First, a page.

Zipcar Must Pay $300K For Renting Cars without Recall Repairs: NHTSA
Federal auto safety regulators issued a consent order against Zipcar, after the company rented vehicles with unresolved recalls, potentially putting consumers in danger.
Zipcar is a car-sharing company, which was acquired by Avis Budget Group in 2013, but operates differently than a traditional car rental service. The company charges annual membership fees that allow users to make vehicle reservations through an app, which are billable by the hour, day or longer.
Rented cars are returned to nearby street locations without consumers needing to visit specific rental facility locations. However, it has been discovered that Zipcar kept vehicles in service even after manufacturer recalls were issued.
The National Highway Traffic Safety Administration (NHTSA) announced the Zipcar consent order (PDF) on October 16, which is the first-ever enforcement action against a rental company for providing cars to customers that still need recall repairs.
The recalls involved mechanical problems and other safety concerns, which required repairs to protect drivers or vehicle occupants. The NHTSA determined that by failing to service open recalls, Zipcar exposed drivers to an avoidable risk of accidents or injury.
“Vehicles with open, unrepaired recalls pose a safety risk to everyone on the road. NHTSA takes violations of the Safety Act very seriously,” NHTSA Acting Administrator Ann Carlson said in a press release. “The agency will continue to use the full scope of its enforcement authorities to protect the public from safety defects in their personal vehicles or in a vehicle they rent.”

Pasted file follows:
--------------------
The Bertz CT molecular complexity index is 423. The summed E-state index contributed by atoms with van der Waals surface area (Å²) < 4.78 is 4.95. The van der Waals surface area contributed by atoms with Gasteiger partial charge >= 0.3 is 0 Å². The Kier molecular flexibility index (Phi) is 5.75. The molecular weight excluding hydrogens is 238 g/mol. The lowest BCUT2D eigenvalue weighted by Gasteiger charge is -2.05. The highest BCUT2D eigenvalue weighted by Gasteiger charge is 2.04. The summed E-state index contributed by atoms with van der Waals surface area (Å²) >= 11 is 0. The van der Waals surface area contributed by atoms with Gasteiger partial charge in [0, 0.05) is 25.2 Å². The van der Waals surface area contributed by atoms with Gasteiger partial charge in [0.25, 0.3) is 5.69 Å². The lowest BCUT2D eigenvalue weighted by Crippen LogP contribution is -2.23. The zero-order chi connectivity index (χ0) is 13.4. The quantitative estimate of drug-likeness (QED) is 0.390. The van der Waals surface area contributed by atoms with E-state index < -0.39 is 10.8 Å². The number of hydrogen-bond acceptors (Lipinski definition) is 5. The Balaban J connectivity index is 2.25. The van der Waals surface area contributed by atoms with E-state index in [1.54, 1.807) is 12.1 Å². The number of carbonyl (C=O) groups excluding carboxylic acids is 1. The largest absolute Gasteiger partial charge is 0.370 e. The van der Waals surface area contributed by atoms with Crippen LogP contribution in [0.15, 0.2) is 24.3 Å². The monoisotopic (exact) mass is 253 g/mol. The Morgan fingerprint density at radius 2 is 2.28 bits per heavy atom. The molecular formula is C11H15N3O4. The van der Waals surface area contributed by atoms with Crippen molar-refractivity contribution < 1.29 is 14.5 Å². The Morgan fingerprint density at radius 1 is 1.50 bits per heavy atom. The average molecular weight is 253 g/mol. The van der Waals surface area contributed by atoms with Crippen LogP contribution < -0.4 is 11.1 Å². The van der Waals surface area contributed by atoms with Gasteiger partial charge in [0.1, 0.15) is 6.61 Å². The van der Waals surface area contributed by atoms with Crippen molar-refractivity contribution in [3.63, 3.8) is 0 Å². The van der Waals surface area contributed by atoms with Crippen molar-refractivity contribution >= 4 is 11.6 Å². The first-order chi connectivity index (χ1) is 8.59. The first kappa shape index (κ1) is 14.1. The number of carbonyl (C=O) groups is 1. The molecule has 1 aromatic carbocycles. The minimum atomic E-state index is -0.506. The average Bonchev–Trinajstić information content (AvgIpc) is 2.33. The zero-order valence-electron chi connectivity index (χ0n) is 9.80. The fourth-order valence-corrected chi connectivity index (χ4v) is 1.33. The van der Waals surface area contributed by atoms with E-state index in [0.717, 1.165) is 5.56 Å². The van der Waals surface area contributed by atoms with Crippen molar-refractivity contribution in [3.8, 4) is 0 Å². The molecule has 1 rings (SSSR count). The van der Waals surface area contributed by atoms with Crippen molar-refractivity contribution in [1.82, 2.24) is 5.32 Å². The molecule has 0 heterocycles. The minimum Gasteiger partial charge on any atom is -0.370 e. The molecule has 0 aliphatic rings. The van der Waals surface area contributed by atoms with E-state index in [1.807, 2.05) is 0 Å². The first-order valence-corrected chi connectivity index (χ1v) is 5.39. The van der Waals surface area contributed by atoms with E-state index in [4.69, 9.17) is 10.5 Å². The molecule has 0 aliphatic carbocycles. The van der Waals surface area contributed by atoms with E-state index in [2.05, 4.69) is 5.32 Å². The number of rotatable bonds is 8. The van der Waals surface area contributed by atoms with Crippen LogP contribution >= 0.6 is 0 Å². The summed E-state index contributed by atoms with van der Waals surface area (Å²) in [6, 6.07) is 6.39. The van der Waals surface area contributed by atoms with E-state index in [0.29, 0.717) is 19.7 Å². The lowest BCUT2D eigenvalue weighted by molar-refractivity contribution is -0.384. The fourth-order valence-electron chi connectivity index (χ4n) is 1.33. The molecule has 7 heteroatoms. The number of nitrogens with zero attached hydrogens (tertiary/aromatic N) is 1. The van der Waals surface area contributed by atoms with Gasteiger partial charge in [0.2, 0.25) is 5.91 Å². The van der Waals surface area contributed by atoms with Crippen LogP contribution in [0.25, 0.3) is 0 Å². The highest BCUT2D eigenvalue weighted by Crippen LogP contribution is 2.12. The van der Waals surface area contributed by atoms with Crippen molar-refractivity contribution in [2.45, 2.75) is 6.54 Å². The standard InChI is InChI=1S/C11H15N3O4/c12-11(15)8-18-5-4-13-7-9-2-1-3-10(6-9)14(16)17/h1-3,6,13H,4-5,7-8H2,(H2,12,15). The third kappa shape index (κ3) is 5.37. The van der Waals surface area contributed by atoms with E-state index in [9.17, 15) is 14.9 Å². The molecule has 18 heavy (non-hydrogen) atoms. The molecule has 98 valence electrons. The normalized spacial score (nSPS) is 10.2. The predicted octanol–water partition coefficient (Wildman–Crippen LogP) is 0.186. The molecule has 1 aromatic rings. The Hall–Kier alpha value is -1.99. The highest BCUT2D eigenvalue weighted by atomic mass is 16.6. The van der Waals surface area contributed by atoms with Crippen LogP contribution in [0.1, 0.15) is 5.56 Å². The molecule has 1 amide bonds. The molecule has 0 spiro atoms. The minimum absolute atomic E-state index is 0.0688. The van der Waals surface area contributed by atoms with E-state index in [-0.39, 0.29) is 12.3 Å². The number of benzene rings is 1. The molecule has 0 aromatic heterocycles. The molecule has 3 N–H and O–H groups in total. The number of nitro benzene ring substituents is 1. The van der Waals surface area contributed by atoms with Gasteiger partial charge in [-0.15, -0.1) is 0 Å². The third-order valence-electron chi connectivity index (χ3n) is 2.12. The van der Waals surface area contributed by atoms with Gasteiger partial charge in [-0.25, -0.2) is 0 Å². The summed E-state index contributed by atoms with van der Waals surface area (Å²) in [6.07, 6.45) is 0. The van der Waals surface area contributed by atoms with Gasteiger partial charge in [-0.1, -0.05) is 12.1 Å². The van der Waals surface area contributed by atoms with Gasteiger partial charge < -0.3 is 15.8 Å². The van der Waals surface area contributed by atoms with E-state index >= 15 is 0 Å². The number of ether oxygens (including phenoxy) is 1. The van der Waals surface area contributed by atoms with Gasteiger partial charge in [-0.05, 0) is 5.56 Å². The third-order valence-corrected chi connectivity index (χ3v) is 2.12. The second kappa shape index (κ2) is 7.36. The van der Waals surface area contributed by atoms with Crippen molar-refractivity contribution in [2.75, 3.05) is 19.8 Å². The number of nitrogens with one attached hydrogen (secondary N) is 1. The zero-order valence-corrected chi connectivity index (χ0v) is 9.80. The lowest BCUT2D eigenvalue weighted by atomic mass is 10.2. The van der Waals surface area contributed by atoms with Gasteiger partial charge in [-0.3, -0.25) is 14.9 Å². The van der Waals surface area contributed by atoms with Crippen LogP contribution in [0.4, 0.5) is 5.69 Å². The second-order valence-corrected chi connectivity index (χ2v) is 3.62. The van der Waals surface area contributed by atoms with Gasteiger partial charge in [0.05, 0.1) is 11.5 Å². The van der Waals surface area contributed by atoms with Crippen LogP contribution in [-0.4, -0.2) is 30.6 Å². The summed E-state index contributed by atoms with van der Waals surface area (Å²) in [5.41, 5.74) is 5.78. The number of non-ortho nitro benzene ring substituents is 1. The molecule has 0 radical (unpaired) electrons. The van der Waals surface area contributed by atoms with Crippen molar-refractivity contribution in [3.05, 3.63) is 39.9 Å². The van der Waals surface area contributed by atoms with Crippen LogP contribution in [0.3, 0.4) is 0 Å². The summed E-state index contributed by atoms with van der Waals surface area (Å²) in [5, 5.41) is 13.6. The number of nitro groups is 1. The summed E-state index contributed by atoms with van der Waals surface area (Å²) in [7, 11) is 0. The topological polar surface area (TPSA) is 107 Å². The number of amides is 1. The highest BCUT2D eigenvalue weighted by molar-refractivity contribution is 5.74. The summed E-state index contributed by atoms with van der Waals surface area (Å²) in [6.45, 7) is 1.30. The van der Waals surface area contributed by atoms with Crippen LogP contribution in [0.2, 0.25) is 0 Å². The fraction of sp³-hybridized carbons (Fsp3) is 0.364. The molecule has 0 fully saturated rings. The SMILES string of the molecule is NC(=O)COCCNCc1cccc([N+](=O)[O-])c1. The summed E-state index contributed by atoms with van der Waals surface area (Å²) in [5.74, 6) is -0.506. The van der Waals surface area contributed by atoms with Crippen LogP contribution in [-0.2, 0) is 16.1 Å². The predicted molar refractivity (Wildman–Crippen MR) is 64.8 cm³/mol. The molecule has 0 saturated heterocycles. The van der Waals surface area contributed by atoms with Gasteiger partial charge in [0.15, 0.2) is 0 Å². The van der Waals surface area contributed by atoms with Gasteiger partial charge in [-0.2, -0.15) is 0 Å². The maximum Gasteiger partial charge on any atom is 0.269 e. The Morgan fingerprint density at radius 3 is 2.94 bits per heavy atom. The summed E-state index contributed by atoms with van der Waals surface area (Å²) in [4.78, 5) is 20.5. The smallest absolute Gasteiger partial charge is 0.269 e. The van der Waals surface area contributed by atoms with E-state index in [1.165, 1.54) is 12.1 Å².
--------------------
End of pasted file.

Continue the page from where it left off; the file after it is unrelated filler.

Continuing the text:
Zipcar Recall Consent Agreement
The NHTSA used its regulatory authority under America’s Surface Transportation Act of 2015 (FAST Act) to issue enforcement and prohibit the company from renting recalled vehicles that have not been repaired.
The agency first opened an investigation into Zipcar in 2018, but the consent order stems from a 2017 recall. The NHTSA said Zipcar failed to repair vehicles before releasing them for rental to consumers.
Zipcar said less than 50 of their 12,000 vehicles in the global fleet were in violation of the recall in question and called it a “unique mileage-based recall that did not require immediate grounding” of vehicles. The company said those vehicles are no longer in the fleet.
The NHTSA indicates Zipcar must pay a civil penalty of $300,000. Half of the penalty must be paid up-front. The other half is deferred and payable if the circumstances the agency outlined are not met.
The requirements of the consent order call for Zipcar to submit an audit report of vehicles with open recalls at any time within 150 calendar days after the effective date of the order. Additionally, the company must update employee training materials about recall compliance.
Zipcar must also update its compliance procedures, which must be reviewed by outside counsel and submitted to the NHTSA for additional review.
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The consent order is effective for one year and may be extended an additional year if Zipcar fails to meet quarterly progress performance obligations. Zipcar agreed to the consent order and said it began initiating recall policy improvements after the NHTSA first launched its investigation in 2018.
The improvements made to date include a centralized documentation system for recalled vehicles, making recalled vehicles unavailable for new rental reservations, and addressing the recall remedy status of vehicles.
The company also said it increased communication between Zipcar’s home office and field offices about grounded vehicles.
Recall campaigns can be checked for any vehicle using the NHTSA’s recall locator website and the 17-digit vehicle identification number (VIN) of the vehicle in question.
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